Figure 3

Figure 3 Efficiency characteristics of a linear PA with constant supply voltage.


Figure 3 shows the instantaneous efficiency (instantaneous RF output divided by instantaneous total DC input power) of a commercial two-stage InGaP PA module as a function of RF input envelope voltage. In this example, fixed supply voltages are applied to each stage, with a value of VPA=4 V applied to the final stage. The envelope, Ve, as shown in Figure 2, is defined as the instantaneous RF input amplitude. If the RF input is generated by a modulator with quadrature components I and Q (the case in most mobile transceivers today), the envelope is proportional to the magnitude of the modulation:

Math 1

As the PA is driven by higher input levels, efficiency improves as the final stage comes to fully utilize the supply voltage available to it. More drive puts the output into compression and output peaks are softly clipped, reducing gain and increasing distortion. In practice, a compromise is reached between efficiency and distortion (e.g., adjacent channel leakage ratio).

The lower trace of Figure 3 plots the probability density function (PDF) of the input RF envelope for an LTE QPSK modulated mobile uplink signal, which can have a PAPR up to 6 dB, so that envelope peaks are twice the average. It can be seen that the greater the signal PAPR, the lower the average signal level at the onset of significant distortion. For the LTE example shown, efficiencies of only about 35 percent are reached in APT mode with InGaP handset PAs. Factoring in a switching supply with 93 percent efficiency, APT transmitter efficiencies in the low 30 percent range can be achieved.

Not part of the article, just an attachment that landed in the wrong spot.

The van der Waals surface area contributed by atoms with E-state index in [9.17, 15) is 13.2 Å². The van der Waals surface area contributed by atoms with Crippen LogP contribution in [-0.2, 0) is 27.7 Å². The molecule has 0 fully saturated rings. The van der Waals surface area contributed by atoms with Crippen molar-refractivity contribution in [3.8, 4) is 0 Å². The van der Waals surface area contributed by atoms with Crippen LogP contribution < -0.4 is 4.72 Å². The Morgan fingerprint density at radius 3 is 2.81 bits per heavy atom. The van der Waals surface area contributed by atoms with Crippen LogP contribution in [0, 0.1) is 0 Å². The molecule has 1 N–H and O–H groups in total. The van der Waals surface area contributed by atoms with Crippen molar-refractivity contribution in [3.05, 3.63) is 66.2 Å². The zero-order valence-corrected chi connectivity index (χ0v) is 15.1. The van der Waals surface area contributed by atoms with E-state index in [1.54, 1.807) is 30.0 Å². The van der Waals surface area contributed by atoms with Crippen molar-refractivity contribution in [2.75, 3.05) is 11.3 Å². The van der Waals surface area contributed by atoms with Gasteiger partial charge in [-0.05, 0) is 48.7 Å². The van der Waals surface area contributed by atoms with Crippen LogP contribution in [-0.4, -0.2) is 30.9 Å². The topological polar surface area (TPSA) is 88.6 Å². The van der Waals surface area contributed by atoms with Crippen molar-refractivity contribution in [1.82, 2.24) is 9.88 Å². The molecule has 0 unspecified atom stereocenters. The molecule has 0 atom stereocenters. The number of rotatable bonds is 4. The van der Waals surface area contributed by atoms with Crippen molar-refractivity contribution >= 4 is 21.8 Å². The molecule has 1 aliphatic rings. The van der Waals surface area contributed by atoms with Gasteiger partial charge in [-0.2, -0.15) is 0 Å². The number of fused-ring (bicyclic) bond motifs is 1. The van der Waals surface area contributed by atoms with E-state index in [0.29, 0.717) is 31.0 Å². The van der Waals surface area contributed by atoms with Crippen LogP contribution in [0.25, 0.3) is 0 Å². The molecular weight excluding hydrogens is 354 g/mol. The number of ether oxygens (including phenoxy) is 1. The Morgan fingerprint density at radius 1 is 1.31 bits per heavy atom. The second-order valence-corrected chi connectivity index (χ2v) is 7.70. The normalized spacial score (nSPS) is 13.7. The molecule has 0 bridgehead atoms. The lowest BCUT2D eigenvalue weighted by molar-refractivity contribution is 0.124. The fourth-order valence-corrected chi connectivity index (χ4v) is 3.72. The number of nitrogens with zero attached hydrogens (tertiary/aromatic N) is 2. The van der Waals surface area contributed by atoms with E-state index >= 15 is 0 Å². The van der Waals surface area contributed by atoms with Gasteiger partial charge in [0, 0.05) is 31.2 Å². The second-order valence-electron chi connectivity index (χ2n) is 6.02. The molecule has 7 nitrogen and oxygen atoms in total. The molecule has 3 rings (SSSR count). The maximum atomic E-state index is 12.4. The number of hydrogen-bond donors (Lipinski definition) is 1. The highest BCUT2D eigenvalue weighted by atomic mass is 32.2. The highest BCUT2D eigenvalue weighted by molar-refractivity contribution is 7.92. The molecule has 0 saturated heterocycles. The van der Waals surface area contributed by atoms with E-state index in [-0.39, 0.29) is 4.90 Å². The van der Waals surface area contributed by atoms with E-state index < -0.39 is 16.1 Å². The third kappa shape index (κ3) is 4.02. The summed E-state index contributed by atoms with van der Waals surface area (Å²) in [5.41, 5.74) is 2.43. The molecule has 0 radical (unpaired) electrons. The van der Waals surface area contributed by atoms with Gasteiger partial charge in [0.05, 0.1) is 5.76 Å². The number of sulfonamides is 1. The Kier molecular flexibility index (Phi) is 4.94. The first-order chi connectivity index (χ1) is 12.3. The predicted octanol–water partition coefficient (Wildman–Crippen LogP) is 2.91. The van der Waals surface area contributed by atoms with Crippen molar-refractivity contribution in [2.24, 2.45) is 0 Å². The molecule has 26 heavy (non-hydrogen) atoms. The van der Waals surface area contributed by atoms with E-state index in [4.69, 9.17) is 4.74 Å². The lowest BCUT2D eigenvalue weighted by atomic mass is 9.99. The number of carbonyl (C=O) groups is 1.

Figure 4 shows a family of efficiency curves for different fixed supply voltages from the same PA data used for Figure 3. The heavy black line connects points of maximum efficiency on the curves for each Ve. This defines a relationship called the ET look-up table (ET LUT) between Ve and the supply voltage, VPA, which will maximize instantaneous efficiency at each point of the signal. The ET LUT, plotted below the efficiency curves of Figure 4, is applied by the ET DSP block in Figure 2. In practice, VPA must maintain a minimum value for proper operation (0.6 V in this example) but there is little energy to save at very low values of Ve. The signal now spends most of the time at an efficiency approaching 50 percent, hence a significant increase in transmitter efficiency can be expected, assuming high ETPS efficiency.

Figure 4

Figure 4 Efficiency characteristics of a linear PA with envelope tracking.

A few practical considerations of ET can now be summarized:

  • VPA should be synchronized to the RF envelope by a small fraction of the symbol period, typically to 1 percent of the inverse signal bandwidth (e.g., one nanosecond for 50RB LTE signals) for mobile transmitters.
  • The ETPS does not go all the way down to zero but has a defined minimum.
  • VPA is not necessarily a linearly scaled version of Ve, but in practice can be expected to be a monotonic function of it. This is a valuable consideration for the ETPS as this avoids cusping of VPA at envelope minima and so minimizes its output bandwidth in operation.
  • ET offers more potential improvement in efficiency as signal PAPR increases.

Figure 5

Figure 5 Gain and efficiency characteristics of different ET LUTs.